I'll be at the Juried Art Show at Mason UMC at 11:30am on Saturday with the third set of Art Inspired Stories for this year's Proctor ArtsFest.



I happily dedicate this post and this year's stories to Gene Kester: Thank you for always seeing the creative possibilities, and being the first to stand behind them!

I love doing these projects, and it is hard to choose individual favorites, but here are some highlights from the five Art Inspired Story Projects, real world and virtual, over the past three years.

Wednesday, July 27, 2016

WARMING UP for Art Inspired Stories: The Canvas of Childhood

It was a great morning to be out to breakfast.  Apparently I wasn't the only one to think so.  After placing my order, I began scribbling on my notepad in the usual hope that something will spark my interest or imagination.

One full page of drivel later (and a lot of frustrated page slashes), a family of four walked in complete with sparkly birthday hats and a cluster of balloons clutched in the hands of the birthday boy. The parents waved at me as I took a snapshot of them.  It made me think about what an open canvas childhood is, and how experiences big and small paint themselves on that canvas in hues that set the tone for the rest of life.  They can't be primed over or sanded away.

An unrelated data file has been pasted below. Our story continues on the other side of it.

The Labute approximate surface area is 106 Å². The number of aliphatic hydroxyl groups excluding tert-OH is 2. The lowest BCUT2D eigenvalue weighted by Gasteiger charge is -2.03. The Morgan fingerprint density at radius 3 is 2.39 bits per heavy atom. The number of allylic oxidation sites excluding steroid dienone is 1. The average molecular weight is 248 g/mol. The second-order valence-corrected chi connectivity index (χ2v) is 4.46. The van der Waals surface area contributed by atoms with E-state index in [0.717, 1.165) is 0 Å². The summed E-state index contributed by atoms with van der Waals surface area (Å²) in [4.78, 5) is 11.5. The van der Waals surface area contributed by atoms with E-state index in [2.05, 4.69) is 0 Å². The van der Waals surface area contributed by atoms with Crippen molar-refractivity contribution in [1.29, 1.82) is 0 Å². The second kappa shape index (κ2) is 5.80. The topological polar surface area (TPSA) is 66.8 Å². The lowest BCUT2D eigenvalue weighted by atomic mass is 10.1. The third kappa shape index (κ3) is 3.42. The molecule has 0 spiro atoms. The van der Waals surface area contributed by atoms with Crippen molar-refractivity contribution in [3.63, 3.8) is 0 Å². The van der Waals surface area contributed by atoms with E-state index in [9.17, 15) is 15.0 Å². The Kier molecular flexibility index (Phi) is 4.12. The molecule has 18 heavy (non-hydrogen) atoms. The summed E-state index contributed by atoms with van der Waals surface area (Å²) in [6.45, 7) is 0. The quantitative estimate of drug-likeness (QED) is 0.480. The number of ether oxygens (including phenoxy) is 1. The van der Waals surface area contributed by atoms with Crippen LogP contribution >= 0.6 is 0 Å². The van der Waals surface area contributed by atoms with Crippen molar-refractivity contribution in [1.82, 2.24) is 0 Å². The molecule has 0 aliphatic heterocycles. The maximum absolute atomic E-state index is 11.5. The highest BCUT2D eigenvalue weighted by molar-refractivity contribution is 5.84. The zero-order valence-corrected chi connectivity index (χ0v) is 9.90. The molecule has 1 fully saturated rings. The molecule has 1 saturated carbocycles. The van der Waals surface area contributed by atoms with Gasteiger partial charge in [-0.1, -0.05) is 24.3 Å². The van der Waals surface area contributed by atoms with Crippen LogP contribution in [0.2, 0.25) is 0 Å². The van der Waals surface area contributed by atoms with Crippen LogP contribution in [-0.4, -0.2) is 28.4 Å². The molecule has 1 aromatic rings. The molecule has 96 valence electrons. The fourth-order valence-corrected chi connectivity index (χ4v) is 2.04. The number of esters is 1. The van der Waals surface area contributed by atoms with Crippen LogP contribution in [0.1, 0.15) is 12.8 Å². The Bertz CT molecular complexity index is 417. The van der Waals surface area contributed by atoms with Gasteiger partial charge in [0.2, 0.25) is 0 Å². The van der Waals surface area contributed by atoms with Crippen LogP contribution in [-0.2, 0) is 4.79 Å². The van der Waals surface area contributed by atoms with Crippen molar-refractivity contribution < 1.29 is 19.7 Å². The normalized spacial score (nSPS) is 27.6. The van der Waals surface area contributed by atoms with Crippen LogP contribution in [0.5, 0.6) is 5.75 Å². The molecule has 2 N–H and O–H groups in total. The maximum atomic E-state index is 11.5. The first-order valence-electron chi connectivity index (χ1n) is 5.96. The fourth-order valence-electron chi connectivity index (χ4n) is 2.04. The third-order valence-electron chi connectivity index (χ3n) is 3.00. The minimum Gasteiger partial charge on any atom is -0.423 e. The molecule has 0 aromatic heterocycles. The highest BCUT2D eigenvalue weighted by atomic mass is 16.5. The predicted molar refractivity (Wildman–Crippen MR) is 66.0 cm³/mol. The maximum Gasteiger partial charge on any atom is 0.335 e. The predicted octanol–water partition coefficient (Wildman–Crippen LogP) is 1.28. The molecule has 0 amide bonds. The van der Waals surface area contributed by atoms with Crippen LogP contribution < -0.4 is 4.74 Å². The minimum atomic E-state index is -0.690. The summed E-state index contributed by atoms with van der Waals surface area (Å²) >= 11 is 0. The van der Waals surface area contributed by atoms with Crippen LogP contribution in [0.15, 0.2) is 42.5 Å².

My 85 year old Mother tells stories all the time.  Almost all of them are about her childhood.  Very little is spoken of some 65 years in deference to fond recollections of the first 20.  It reminds me of the importance of that childhood canvas, and how the events and sensory input of those years are indelibly marked on the soul.

By the way, I gifted the young celebrant with a glass of chocolate milk, and when he left he was wearing TWO of the sparkly hats on his head.  I hear the chocolate milk is especially fine this season.


The Canvas of Childhood

by Judith Cullen
© 2016

Five balloons a float
each helium-filled token a year
excitement still fresh

Remembering times
of a world all bright and high
vibrant child essence

Remembering days
joy-infused with adventure
replete, repeat them

Remembering sense
sounds and smells of young living
surprises await

When decades have passed
indelibly imprinted
sounds, smells, colors, tastes

Five balloons a float
a special breakfast this day
seeds of memories


##

More haiku, drabble and free-verse coming for this year's Proctor ArtsFest Art Inspired Stores Project, coming August 6th!


Friday, July 22, 2016

CHANGE BEGINS AT THE ROOTS - #loverebellionchallenge

Two weeks ago - an awful week which terminated with the shooting of five law enforcement officers in Dallas - my friend Jason wrote a long, heartfelt post on facebook which concluded with the call for a love rebellion.  A revised version of that post is HERE, printed on this blog with his permission.